It Began in a Doctor’s Home; Now Mind-Eye Has Gone Global
Patients with Visual Processing Disorders Traveling from all 50 states, Canada, Europe, Asia & Australia
A Chicago-area optometry practice started three decades ago in a doctor’s private residence has grown into a worldwide venture, drawing patients from all over North, Central and South America, Europe, Asia, and Australia, because of its founder’s innovative clinical work and research on retinal stimulation and its effects on deep brain circuitry.
The Mind-Eye Institute, in Northbrook, Ill., is attracting patients from as far away as Hong Kong, Thailand, New Zealand and many countries throughout Europe. They are traveling to the Institute’s simple, moderate-size clinic in the hope of finding relief from problems with learning, concentration and attention, as well as from the lingering effects of traumatic brain injuries and concussions, strokes, and post-traumatic stress disorders.
Many of the patients are desperate for assistance. They come to the Institute after struggling with symptoms for years, despite seeing literally dozens of health professionals. One patient from the Lansing, Michigan area estimates she saw more than 100 health practitioners for symptoms related to traumatic brain injury before learning of the work of the Mind-Eye Institute.
The Institute’s international flavor was particularly on display in October (2019) when two patients from Switzerland, one from the Netherlands, one from Pennsylvania, one from New York and a patient who drove three hours from another town in Illinois all arrived on the same day for scheduled clinic appointments. A month earlier, two residents of Sweden sat together in the patient waiting room after entering the Institute’s doors at approximately the same time in the morning to await evaluation by members of the Mind-Eye team.
On another occasion – during a single summer day, the Institute welcomed patients from Minnesota, Missouri, Michigan and Montana.
The Mind-Eye Institute is recognized worldwide for its work in assessing “visual processing.” The term refers to the brain’s ability (partially beneath a conscious level of awareness) to take in many external sensory signals – from eyesight, hearing, smell, taste and touch; synthesize the information; and then react and respond depending on internal sensory signals, explains Mind-Eye founder and executive research director Deborah Zelinsky, OD. Her studies of retinal stimulation have been described in publications and courses throughout the world.
“When intact, visual processing enables people to understand and respond appropriately to the world around them. If brain circuitry is out of sync because it has been disrupted – or, in the case, of younger children, perhaps under-developed — people can become confused about their surrounding environment and exhibit inappropriate reactions and responses,” Dr. Zelinsky says. “Typical eye examinations use 20/20 as a goal; our team uses comfort, instead. People would rather see only the 20/25 line of print but have fewer symptoms.”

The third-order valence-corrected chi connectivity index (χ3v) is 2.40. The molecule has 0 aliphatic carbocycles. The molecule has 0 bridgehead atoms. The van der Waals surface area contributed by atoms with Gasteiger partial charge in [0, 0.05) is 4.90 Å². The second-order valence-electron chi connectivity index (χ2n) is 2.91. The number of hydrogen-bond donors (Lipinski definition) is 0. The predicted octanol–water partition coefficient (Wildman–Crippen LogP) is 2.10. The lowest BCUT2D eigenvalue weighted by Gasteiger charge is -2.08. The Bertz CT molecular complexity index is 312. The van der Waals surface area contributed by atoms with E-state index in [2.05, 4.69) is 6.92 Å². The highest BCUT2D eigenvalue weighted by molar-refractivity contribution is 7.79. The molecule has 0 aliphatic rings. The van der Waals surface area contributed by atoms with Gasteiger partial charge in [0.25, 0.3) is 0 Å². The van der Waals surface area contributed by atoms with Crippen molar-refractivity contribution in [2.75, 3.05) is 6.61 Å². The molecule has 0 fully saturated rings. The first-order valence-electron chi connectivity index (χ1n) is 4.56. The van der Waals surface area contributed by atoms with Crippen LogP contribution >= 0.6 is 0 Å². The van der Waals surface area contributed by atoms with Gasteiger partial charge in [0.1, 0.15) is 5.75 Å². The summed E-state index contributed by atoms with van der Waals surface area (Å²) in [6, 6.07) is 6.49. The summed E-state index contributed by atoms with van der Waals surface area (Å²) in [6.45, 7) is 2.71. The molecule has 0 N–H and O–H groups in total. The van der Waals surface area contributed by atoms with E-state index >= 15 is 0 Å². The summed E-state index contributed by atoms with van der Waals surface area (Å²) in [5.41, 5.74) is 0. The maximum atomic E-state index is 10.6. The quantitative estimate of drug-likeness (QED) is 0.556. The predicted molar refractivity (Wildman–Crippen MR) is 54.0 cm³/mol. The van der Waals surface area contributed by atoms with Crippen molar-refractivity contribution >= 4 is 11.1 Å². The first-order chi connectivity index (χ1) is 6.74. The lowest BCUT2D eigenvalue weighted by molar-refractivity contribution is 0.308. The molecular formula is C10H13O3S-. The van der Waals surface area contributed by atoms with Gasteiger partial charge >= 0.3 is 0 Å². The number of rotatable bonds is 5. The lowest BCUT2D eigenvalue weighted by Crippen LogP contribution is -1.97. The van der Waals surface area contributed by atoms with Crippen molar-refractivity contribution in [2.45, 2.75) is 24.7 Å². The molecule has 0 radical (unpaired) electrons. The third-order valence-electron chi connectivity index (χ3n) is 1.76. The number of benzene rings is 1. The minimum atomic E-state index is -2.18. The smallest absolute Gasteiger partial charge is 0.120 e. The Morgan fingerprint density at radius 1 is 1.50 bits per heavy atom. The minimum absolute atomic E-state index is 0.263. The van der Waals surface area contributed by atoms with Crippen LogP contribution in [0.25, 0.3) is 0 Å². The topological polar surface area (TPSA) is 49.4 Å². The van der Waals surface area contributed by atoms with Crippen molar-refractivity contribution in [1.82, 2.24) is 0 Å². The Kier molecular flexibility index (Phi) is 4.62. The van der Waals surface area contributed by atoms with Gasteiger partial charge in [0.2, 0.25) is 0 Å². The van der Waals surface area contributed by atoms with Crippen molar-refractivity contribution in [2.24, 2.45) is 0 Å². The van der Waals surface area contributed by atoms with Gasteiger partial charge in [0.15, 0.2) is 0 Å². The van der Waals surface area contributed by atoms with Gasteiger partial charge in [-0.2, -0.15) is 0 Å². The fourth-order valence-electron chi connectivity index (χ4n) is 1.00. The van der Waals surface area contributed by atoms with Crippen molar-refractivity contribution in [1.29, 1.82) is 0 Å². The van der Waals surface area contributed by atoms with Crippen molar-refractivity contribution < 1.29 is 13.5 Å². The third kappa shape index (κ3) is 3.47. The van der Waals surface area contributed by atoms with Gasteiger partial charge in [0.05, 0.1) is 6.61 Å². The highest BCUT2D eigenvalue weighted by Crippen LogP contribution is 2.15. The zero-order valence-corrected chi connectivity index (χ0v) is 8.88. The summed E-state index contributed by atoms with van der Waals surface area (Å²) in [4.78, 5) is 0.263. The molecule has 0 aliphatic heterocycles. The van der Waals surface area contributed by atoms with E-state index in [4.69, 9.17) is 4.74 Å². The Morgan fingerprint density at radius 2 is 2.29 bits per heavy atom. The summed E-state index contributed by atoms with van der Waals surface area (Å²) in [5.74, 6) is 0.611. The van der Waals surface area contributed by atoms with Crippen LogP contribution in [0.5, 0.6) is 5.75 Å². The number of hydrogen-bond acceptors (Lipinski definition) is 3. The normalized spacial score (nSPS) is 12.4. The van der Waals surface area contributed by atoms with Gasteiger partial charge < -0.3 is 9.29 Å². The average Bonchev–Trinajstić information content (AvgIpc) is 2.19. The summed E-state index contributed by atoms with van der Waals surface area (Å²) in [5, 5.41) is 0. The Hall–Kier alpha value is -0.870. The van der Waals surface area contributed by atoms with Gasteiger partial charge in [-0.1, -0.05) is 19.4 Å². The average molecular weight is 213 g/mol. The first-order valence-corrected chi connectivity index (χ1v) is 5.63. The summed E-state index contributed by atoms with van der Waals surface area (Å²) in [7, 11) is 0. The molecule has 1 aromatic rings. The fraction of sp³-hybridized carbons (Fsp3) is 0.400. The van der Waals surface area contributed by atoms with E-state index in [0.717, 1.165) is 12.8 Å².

She works with the retina — an overlooked part of the central nervous system — and says, “modification of retinal inputs simultaneously affects body posture and biochemistry, as well as one’s spatial awareness, movement, perception of surrounding environment and selective attention to sound. Just because eyes and ears are each functioning does not mean we can assume that the link between those two sensory systems is solid. Eye-ear coordination is a learned skill, as is hand-eye coordination.”
At the Mind-Eye Institute, “we are enhancing brain function, using therapeutic eyeglasses – ‘brain’ glasses — as one of the vehicles that alter the environment,” she says. “Even people who do not need glasses to see clearly can often benefit, because our glasses are designed for bending light to the edges of the eye rather than simply the center.
“With the proper mix of filters, lenses and/or prisms, we can prescribe eyeglasses that modify a patient’s eye-ear integration. Changing luminance on the eye affects how the brain interprets and reacts to information about the environment and impacts a person’s overall sense of balance and comfort,” says Dr. Zelinsky, who has devoted her career to neuro-optometric rehabilitation and development of advanced methods for assessing brain function, with emphasis on the often-untested linkage between eye and ears.
Through careful modulation of retinal signaling using these specialized eyeglasses, the Mind-Eye Institute is helping patients who have learning challenges to develop new visual skills, and often helping those with damaged brain circuitry as the result of injury or disease to redevelop their lost skills.
Publication of the book The Ghost in My Brain: How a Concussion Stole My Life and How the New Science of Brain Plasticity Helped Me Get It Back by Clark Elliott PhD in 2015 gave the Mind-Eye Institute’s expanding reputation an added boost. In the book, the author, a DePaul University Chicago academician and specialist in applied artificial intelligence, details his eight years of struggles following a mild traumatic brain injury and his search for practitioners who could help him return to his old self. The book describes what he calls the “magic” work of the Mind-Eye Institute
Many patients indicate that Elliott’s book was what initially gave them hope and prompted them to contact the Mind-Eye Institute.
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Mind-Eye Featured in the News Media
Newspapers and television stations throughout the country have been reporting on the work of the Mind-Eye Institute and its mission to “Leave 20/20 in the 20th Century.” To learn more about what the Mind-Eye Institute is doing to pioneer these changes in optometric evaluations , click here:
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